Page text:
UQ Lake and Amphitheatre Renewal

The iconic UQ lake and amphitheatre is being transformed into a self-sustaining ecosystem that offers habitat for wildlife and more opportunities for people to enjoy the area.

Lake Project

The main lake is more than 70 years old and was built prior to much of what we know today about urban water systems. Thanks to scientific practice and research, the behaviours of urban lakes are now far better understood. 

As part of UQ’s water-quality monitoring program, water samples were taken regularly since 2010. There were some signs of water quality deterioration in 2018, and in early 2019, the lake experienced a significant blue-green algae bloom – indicating a lake out of balance and no longer able to self regulate back to health. 

A range of options to recover the health of the main lake were explored and an Independent Expert Panel working group concluded that a redesign of our much-loved lake would be required to provide a long-term, sustainable solution. 

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Amphitheatre

The Amphitheatre located between the UQ Lakes Bus stop and Advanced Engineering Building (50) is currently an open grass space underutilised by staff, students and visitors.  

Access, functionality and visual enhancements will ensure the precinct is enjoyed for generations to come.  The space will be redesigned to include an open-style stage, additional seating in the form of curved terraces, new viewing points through to the lake, and lighting and electrical infrastructure for a wide range of events and activities. Upgraded pathway networks and enhancements to the main stairway will improve accessibility and pedestrian flow. The renewed area will be an excellent outdoor space for events and activities, and will enhance its collaborative use.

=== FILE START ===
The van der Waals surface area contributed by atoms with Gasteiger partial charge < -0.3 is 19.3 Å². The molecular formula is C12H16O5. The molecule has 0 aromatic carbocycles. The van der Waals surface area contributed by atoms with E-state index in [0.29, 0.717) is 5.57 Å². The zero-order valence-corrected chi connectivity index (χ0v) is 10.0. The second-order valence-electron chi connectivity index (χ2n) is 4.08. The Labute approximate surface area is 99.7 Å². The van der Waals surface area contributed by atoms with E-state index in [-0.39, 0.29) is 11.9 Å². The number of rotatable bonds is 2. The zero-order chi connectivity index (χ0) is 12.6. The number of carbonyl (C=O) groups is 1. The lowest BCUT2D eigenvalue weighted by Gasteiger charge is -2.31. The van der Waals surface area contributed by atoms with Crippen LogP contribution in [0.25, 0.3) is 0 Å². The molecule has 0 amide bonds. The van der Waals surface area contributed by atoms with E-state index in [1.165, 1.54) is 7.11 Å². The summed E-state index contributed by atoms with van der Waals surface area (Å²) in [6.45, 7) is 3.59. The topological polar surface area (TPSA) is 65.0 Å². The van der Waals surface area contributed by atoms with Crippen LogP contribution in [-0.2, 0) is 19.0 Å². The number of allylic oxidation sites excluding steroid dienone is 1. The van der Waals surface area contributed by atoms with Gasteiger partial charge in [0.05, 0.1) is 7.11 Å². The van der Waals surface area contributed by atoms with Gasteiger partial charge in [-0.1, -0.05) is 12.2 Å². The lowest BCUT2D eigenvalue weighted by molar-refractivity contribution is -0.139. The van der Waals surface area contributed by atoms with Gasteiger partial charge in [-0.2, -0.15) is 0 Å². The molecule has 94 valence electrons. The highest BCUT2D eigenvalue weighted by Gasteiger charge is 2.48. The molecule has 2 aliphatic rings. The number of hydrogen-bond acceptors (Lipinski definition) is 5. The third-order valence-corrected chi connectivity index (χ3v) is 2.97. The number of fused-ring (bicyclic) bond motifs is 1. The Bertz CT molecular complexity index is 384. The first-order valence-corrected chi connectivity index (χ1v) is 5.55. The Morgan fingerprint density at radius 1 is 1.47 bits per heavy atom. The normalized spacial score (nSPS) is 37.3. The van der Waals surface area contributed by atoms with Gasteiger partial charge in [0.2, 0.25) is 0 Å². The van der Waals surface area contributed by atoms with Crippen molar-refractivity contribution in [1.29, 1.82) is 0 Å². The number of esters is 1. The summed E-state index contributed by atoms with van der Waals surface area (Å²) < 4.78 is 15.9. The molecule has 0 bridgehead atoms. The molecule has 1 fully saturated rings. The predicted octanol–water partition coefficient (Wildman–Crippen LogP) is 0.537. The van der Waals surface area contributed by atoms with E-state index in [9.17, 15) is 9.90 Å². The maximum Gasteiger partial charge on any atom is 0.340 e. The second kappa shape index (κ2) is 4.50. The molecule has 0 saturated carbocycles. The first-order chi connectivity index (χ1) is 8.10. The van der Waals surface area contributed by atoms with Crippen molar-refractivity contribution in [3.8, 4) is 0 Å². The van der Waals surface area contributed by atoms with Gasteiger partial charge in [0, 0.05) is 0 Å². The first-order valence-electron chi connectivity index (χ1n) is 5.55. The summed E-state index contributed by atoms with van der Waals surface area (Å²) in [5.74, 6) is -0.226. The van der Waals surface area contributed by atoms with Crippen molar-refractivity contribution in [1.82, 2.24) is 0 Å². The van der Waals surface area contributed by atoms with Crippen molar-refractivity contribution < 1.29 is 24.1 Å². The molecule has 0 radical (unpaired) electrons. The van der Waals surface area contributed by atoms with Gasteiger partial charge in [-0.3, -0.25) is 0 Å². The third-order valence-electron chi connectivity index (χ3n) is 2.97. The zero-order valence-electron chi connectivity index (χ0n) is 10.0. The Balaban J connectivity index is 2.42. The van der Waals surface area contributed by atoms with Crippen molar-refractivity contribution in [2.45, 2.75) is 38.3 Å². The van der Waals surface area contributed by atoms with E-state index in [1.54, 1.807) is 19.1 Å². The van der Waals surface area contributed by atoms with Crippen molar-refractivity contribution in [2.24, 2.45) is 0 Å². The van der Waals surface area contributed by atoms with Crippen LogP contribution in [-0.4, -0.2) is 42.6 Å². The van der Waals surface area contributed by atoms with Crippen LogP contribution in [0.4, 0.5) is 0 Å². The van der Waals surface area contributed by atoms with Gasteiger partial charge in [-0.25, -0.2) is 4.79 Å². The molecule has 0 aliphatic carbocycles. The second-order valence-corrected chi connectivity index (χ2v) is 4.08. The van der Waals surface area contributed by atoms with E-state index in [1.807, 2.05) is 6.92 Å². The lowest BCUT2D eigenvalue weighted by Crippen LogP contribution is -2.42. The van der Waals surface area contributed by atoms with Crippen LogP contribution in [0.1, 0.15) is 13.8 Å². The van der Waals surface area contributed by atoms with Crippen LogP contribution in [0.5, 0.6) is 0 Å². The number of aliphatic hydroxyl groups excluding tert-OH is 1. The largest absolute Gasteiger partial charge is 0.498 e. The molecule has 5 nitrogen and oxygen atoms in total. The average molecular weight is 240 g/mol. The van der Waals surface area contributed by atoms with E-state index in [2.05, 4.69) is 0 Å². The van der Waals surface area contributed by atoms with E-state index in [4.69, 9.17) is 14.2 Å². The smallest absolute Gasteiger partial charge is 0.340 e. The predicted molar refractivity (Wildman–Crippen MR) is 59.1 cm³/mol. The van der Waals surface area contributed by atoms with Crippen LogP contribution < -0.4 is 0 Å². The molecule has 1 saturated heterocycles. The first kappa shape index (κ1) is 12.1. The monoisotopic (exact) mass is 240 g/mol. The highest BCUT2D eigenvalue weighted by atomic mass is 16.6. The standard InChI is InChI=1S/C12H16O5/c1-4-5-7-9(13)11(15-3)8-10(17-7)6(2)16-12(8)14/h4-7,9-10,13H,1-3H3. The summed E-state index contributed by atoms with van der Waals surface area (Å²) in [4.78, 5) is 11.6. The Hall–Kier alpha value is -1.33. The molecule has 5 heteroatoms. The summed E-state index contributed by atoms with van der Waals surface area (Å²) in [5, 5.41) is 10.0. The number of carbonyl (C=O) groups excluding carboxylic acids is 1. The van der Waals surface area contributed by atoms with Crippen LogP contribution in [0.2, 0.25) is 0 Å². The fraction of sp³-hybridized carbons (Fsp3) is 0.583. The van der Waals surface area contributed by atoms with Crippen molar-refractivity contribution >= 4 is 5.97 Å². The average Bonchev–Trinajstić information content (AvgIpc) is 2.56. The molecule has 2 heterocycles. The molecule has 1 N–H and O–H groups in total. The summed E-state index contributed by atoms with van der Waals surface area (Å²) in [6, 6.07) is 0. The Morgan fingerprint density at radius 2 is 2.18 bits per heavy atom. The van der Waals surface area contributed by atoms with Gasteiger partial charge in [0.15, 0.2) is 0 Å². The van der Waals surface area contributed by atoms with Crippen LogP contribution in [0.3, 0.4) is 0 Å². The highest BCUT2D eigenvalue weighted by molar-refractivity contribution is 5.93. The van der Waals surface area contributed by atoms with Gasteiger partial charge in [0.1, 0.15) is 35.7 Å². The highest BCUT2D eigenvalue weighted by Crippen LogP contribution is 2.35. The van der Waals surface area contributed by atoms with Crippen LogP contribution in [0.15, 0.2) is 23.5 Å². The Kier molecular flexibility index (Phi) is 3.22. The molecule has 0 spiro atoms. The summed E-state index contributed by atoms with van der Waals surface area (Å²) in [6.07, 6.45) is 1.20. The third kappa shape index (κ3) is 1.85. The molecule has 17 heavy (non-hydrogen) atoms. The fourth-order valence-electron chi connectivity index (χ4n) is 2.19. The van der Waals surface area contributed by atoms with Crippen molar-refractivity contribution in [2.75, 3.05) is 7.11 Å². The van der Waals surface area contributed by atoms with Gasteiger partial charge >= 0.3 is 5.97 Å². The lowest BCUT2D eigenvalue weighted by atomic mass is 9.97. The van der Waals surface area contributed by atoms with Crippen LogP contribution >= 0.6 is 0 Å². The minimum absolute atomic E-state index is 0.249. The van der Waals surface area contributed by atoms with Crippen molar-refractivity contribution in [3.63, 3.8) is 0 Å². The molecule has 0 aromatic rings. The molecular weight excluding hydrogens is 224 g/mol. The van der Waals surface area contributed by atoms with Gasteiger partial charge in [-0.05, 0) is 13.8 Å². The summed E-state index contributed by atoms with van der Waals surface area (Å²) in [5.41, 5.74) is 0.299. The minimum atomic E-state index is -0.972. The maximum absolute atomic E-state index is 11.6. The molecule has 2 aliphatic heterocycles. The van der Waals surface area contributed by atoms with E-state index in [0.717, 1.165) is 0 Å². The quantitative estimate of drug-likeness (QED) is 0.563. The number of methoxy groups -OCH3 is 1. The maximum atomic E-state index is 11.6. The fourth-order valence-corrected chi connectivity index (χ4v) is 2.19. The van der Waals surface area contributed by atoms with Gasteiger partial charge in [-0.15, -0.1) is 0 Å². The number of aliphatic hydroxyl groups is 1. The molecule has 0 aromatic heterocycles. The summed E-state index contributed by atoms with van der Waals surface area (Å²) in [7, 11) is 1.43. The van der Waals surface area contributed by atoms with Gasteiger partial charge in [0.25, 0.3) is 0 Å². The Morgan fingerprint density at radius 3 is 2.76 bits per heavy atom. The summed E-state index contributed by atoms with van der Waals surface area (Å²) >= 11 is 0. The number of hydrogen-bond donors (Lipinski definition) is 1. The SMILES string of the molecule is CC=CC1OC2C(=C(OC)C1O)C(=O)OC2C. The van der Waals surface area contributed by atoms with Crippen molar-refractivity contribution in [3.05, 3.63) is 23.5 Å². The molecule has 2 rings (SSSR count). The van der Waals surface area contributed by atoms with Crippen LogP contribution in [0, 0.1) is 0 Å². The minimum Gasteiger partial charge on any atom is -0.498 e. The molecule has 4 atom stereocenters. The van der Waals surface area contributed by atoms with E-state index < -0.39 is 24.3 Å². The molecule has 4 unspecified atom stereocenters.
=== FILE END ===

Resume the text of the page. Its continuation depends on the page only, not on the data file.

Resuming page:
Vision

Vision

The renewal project will  allign with UQ's Sustainabilty initiatives through:

  • restoring and maintaining water health
  • preserving and sustaining flora and fauna
  • enhancing the amenity for the community

The renewed lake and amphitheatre will be a place where people can connect with nature and each other, today and for generations to come.

 

Principles

The principles driving this project were developed by experts to represent best practice. They are underpinned by robust, sustainably-driven research and extensive experience in urban water management.

Water health

Aquatic ecosystems will be enhanced through innovative and sustainable water management practices to improve water health and prevent algal bloom.

Recreation

The landscape surrounding the lake has also been designed to maintain aesthetic appeal, maximise pedestrian access and flow, and provide new points of interest.

Habitat 

A range of sub-tropical habitats including basking areas, woody debris, and aquatic and terrestrial native planting will preserve the health of our flora and fauna.

Strategies

 
Ecosystem health and water management

Stage 1 of the lake renewal will involve de-watering the lake while facilitating the safe collection and relocation of native aquatic fauna. 

Stage 2 of the lake renewal will focus on preparing the lakebed. This will involve reducing the lake’s depth and reshaping the lake to ensure best water quality outcomes, construction of the recirculating wetlands and formation of a capping layer over the lakebed to protect the new water body. 

As part of this work, the existing footprint of the lake will be reconfigured to include new design features better suited to our sub-tropical climate. The overall size will generally remain the same.